Companies not prepared to implement generative AI

Few employers have tools and guidance system, training and resources in place for AI adoption, finds global report

Companies not prepared to implement generative AI

With the wide adoption of generative artificial intelligence (GenAI) tools across companies, it seems most employers do not have the necessary tools in place to make for a smooth transition for their workers, according to a recent global report.

Overall, just over a third (34%) of workers say their organizations have assigned persons responsible for equipping them for AI use, reports Gallagher.

About the same number (35%) of worker say their employers provide the necessary tools and guidance system for AI adoption, and even fewer have received usage guidance (29%) and the necessary training or resources (22%).

The Wild West of AI adoption

As a result, over one in 10 workers (13%) are unsure if their organization is using GenAI.

“For many organizations, it’s the Wild West with regard to how they are adopting and implementing AI,” says Ben Reynolds, global managing director of Gallagher’s Communication Consulting Practice.

“Because so few organizations have an AI plan, we can connect the dots to better understand why half of the respondents (50%) are skeptical or even fearful about the impact of AI. That said, with an AI plan in place, the technologies may help communicators overcome what they’ve identified as two of the top three barriers in 2024, which are the lack of time and lack of financial resources.”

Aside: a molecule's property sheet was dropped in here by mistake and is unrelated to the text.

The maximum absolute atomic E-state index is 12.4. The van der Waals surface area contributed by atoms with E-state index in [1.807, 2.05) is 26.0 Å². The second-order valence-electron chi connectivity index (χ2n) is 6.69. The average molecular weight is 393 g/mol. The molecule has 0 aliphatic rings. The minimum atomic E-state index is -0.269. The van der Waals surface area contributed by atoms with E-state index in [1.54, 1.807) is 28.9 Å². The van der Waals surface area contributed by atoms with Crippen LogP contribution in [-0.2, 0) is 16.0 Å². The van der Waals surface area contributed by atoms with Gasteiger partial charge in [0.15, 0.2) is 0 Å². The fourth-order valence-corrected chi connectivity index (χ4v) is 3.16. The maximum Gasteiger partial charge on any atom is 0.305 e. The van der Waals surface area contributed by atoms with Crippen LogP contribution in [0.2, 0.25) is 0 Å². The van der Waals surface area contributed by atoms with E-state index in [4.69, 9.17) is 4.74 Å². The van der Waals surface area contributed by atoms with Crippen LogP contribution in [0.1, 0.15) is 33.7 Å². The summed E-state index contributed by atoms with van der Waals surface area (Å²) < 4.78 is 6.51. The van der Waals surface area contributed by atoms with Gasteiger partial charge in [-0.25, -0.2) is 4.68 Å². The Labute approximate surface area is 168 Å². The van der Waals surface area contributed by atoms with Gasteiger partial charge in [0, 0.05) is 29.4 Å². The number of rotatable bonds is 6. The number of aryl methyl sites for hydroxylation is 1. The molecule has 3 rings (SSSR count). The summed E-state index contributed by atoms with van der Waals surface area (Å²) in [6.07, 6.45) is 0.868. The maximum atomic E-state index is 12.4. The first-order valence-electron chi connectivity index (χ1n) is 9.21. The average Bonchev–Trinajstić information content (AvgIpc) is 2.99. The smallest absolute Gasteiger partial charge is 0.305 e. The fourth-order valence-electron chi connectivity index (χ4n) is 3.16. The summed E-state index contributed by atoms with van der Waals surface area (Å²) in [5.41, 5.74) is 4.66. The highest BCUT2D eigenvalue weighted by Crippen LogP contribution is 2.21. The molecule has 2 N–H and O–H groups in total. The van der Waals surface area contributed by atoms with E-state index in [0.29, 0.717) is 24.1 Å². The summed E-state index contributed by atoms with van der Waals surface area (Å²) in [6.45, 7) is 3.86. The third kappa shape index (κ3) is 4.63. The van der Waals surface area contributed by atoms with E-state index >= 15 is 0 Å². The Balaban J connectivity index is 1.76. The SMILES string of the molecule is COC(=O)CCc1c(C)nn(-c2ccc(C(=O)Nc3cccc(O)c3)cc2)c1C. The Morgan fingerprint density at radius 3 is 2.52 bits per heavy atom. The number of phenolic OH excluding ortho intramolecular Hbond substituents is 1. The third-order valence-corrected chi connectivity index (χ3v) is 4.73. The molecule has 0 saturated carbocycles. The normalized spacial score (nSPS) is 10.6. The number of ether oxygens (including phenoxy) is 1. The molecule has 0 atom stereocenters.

Of those not using or planning to use GenAI, 92% cite feelings of resignation, terror and denial – 26% more than the average.

Meanwhile, those who are already using GenAI demonstrate marginally increased positivity at 55%, compared with 45% average.

Canadian employers in the information technology (IT) space are increasingly tapping into the resource that is AI, according to a previous IBM report. And even legal professionals see the benefit of using it, though adoption has been slow in the legal space, according to another study from OpenText.

Who will use artificial intelligence?

Currently, 60% of respondents use GenAI at work, according to Gallagher’s survey of 2,300 respondents across the world, from October to November 2023.

While one in five are using it for communications, one in three are experimenting with it.

Meanwhile, four in 10 do not use GenAI, with one in 10 being unsure of their employers plans about the technology. 

“Want to be less afraid of AI? Experiment,” says Drew Munn, strategy partner for Future of Work.

“The key to successful experimentation is knowledge, so seek out training opportunities to learn more about how AI might work for you, and what you can do to get the most out of it. Make sure you implement feedback mechanisms to see how well your experiments work, and don’t be afraid to go back to a more manual process if it produces better results.”

Many leaders and employees across the world don't think their organizations will implement AI responsibly at work, according to a previous report. Meanwhile, nearly all Canadians are looking for ground rules when it comes to the use and development of AI in the country, according to another study.

“It’s time to start thinking about AI governance,” says KOSA AI via Medium.

“The future is going to look very different from today, and we need to be ready for that change. Or better, responsibility and justice need to be included in the decisions that will affect how our future will look like. This can be done with the right AI governance in place.”

 

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